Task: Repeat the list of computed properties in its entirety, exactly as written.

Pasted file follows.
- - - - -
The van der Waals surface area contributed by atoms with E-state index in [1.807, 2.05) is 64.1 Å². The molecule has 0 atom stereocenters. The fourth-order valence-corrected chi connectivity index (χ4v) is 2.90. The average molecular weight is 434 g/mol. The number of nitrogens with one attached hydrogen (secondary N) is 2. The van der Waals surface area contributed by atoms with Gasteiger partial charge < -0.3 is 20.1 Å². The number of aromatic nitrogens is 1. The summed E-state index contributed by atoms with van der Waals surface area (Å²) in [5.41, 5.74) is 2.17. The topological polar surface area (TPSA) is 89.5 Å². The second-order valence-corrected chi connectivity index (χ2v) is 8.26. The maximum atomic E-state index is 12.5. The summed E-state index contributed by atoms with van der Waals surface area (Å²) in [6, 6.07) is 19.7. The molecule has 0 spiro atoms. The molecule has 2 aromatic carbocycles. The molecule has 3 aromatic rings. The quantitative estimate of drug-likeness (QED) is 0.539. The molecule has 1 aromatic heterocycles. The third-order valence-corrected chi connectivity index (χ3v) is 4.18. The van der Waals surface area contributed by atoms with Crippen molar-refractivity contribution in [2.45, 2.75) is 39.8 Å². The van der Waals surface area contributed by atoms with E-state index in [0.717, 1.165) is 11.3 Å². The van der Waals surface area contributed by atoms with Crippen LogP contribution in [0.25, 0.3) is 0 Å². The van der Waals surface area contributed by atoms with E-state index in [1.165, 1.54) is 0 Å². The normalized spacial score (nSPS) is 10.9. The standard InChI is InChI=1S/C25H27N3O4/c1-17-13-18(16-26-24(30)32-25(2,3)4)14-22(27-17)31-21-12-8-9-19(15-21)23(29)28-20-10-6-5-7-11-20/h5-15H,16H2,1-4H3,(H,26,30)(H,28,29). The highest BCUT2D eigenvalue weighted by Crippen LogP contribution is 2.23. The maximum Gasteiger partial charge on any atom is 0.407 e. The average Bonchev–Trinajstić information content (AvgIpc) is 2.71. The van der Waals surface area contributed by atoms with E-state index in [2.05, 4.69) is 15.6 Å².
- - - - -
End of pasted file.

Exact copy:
The van der Waals surface area contributed by atoms with E-state index in [1.807, 2.05) is 64.1 Å². The molecule has 0 atom stereocenters. The fourth-order valence-corrected chi connectivity index (χ4v) is 2.90. The average molecular weight is 434 g/mol. The number of nitrogens with one attached hydrogen (secondary N) is 2. The van der Waals surface area contributed by atoms with Gasteiger partial charge < -0.3 is 20.1 Å². The number of aromatic nitrogens is 1. The summed E-state index contributed by atoms with van der Waals surface area (Å²) in [5.41, 5.74) is 2.17. The topological polar surface area (TPSA) is 89.5 Å². The second-order valence-corrected chi connectivity index (χ2v) is 8.26. The maximum atomic E-state index is 12.5. The summed E-state index contributed by atoms with van der Waals surface area (Å²) in [6, 6.07) is 19.7. The molecule has 0 spiro atoms. The molecule has 2 aromatic carbocycles. The molecule has 3 aromatic rings. The quantitative estimate of drug-likeness (QED) is 0.539. The molecule has 1 aromatic heterocycles. The third-order valence-corrected chi connectivity index (χ3v) is 4.18. The van der Waals surface area contributed by atoms with Crippen molar-refractivity contribution in [2.45, 2.75) is 39.8 Å². The van der Waals surface area contributed by atoms with E-state index in [0.717, 1.165) is 11.3 Å². The van der Waals surface area contributed by atoms with Crippen LogP contribution in [0.25, 0.3) is 0 Å². The van der Waals surface area contributed by atoms with E-state index in [1.165, 1.54) is 0 Å². The normalized spacial score (nSPS) is 10.9. The standard InChI is InChI=1S/C25H27N3O4/c1-17-13-18(16-26-24(30)32-25(2,3)4)14-22(27-17)31-21-12-8-9-19(15-21)23(29)28-20-10-6-5-7-11-20/h5-15H,16H2,1-4H3,(H,26,30)(H,28,29). The highest BCUT2D eigenvalue weighted by Crippen LogP contribution is 2.23. The maximum Gasteiger partial charge on any atom is 0.407 e. The average Bonchev–Trinajstić information content (AvgIpc) is 2.71. The van der Waals surface area contributed by atoms with E-state index in [2.05, 4.69) is 15.6 Å².